There has been lots of talk about a possible coup against Russia‘s President Putin. But how would it really go down? Russian President Vladimir Putin would face a coup if one of his top officials ever disobeyed an order to launch a nuclear strike, according to Bellingcat’s lead Russia investigator Christo Grozev.
The coup would take place if just one of the “five hands” needed for a Russian nuclear launch defied Putin, Grozev told Radio Liberty, per the Metro news outlet.
“Because after the refusal to comply with the order of the king, everything will go down very quickly,” he said, the outlet reported.
According to Metro, Grozev said Putin may be under pressure from some in his inner circle to escalate the invasion of Ukraine via the mass mobilization of troops or even a nuclear strike.
However, the Russian leader must first “be sure everyone along the chain will carry out this order” before he considers sanctioning such a launch, Grozev said, the outlet reported.
Per Metro, the investigator said that if one person in the chain of command refused to comply, it would be a “signal of insubordination” that could bring about the “death of Putin.”
“So until he is sure that everyone will comply, he will not give this order,” Grozev added, per the outlet.
It seems likely that leading officials won’t follow through with such a command because they believe Putin is losing authority quickly and won’t stay in power for three more months, the investigator said, per Metro.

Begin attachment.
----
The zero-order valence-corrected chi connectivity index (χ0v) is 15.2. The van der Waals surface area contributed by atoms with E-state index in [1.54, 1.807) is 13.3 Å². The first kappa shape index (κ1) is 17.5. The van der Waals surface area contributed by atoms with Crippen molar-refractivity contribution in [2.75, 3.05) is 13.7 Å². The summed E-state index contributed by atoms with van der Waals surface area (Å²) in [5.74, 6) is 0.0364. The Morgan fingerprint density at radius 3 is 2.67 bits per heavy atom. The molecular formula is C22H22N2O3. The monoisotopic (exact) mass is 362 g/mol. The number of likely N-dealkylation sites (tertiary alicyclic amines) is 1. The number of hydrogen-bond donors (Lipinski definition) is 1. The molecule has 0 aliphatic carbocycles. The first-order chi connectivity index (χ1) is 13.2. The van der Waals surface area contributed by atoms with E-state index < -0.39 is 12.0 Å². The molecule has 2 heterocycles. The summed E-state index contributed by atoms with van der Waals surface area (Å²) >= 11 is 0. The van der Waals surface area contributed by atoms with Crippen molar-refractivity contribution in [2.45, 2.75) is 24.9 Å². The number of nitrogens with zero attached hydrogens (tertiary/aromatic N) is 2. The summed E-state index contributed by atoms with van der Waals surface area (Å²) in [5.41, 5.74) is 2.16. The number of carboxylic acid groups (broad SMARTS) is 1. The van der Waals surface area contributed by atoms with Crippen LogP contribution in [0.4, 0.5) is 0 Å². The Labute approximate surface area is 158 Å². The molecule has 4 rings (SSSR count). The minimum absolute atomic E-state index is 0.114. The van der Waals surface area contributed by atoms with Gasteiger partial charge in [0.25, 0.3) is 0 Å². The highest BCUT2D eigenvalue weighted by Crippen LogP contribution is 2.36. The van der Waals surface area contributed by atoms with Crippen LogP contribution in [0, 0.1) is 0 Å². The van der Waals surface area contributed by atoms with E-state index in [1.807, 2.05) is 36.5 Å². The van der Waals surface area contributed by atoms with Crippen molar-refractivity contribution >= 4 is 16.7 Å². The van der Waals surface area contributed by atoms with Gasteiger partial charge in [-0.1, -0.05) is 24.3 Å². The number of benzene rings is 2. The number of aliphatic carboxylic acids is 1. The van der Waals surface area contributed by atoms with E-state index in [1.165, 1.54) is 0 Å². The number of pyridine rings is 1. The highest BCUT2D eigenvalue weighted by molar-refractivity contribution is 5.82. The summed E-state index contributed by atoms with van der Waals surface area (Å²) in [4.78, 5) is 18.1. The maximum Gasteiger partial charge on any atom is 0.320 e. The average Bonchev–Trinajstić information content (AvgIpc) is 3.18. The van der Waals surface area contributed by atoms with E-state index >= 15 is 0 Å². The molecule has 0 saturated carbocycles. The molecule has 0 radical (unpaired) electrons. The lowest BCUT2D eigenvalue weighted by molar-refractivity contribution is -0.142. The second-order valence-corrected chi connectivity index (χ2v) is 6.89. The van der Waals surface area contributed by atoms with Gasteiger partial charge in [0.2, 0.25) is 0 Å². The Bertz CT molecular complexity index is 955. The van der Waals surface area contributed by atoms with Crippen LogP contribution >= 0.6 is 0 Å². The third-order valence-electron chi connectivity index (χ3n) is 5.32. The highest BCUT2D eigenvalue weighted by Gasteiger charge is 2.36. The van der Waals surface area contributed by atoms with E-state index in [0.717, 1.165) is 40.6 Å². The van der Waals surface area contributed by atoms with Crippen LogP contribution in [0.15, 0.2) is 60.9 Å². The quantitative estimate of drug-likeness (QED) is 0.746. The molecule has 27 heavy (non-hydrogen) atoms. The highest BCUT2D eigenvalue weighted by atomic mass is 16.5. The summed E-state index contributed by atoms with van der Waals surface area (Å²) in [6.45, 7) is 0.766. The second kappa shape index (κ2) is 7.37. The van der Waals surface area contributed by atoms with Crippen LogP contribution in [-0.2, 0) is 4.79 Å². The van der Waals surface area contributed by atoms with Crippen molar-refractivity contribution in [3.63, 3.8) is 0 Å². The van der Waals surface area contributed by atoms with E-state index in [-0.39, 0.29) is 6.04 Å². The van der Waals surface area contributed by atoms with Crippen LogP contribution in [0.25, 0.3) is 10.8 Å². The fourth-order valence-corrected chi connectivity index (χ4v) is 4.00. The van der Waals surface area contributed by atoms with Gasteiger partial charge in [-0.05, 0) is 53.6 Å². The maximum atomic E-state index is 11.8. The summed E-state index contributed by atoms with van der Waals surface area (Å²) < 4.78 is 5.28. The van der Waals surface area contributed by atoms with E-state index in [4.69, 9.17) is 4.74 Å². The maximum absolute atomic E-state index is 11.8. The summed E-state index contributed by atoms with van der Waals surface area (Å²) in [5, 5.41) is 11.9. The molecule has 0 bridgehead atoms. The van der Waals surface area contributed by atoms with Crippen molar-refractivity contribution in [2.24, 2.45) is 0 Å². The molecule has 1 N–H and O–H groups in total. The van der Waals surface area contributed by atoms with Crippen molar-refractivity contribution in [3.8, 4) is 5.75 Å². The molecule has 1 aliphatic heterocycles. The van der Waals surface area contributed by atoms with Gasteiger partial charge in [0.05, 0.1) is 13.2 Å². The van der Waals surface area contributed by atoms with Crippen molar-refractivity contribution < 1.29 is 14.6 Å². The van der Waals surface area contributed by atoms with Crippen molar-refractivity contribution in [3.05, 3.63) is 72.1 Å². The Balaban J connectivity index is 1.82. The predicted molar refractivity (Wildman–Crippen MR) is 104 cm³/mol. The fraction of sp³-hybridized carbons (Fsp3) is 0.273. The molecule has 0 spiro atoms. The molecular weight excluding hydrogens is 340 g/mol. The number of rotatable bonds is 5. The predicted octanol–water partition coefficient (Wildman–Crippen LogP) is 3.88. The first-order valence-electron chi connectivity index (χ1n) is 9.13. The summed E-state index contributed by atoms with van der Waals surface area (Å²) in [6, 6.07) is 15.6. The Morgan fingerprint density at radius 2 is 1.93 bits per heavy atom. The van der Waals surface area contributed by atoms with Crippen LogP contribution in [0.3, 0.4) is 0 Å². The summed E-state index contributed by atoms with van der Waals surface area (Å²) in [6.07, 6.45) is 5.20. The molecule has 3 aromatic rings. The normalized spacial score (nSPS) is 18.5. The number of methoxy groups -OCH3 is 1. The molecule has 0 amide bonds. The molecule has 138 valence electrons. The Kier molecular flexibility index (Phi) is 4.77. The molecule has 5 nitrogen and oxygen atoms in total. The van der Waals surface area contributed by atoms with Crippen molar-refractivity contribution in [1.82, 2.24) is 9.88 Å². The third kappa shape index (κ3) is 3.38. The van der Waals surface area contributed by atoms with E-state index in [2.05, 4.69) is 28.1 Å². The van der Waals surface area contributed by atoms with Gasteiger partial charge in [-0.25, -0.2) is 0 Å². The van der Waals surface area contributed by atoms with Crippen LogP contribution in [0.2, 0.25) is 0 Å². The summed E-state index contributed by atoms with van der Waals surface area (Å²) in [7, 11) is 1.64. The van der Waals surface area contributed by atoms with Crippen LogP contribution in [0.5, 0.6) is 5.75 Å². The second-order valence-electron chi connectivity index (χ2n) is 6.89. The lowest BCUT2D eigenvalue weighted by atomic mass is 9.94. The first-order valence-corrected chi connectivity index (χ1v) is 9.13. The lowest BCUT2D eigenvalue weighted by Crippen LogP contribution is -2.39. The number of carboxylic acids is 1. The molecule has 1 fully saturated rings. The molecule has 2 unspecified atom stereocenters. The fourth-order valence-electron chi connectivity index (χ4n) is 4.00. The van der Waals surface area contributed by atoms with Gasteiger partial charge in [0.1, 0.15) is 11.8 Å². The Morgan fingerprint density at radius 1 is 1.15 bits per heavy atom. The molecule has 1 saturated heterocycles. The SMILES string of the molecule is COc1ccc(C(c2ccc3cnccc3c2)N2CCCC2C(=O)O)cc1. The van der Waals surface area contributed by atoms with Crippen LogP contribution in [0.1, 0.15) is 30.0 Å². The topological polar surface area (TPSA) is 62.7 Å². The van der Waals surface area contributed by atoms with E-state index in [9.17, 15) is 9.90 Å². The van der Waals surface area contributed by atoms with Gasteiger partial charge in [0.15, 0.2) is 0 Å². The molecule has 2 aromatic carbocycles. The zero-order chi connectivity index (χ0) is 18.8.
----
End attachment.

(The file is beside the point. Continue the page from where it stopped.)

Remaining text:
To launch a nuclear strike, a decision would need to be made by the Russian president, who always has a small briefcase (or “Cheget”) by his side that links him to the country’s nuclear forces, Reuters reported citing a 2020 nuclear policy document.
While the briefcase doesn’t have a launch button, it relays the order to Russia’s central military command, per the outlet.
Even if Putin decided to launch such an attack, at least two other lead officials would also be needed to follow through with his command.
According to several intelligence reports, a nuclear strike can only be carried out if Russia’s defence minister and chief of the general staff — positions currently by Sergei Shoigu and Valery Gerasimov, respectively — also authorize the launch with their own codes and “Cheget” briefcases.
Matthew is a junior breaking news reporter in Insider’s Singapore bureau.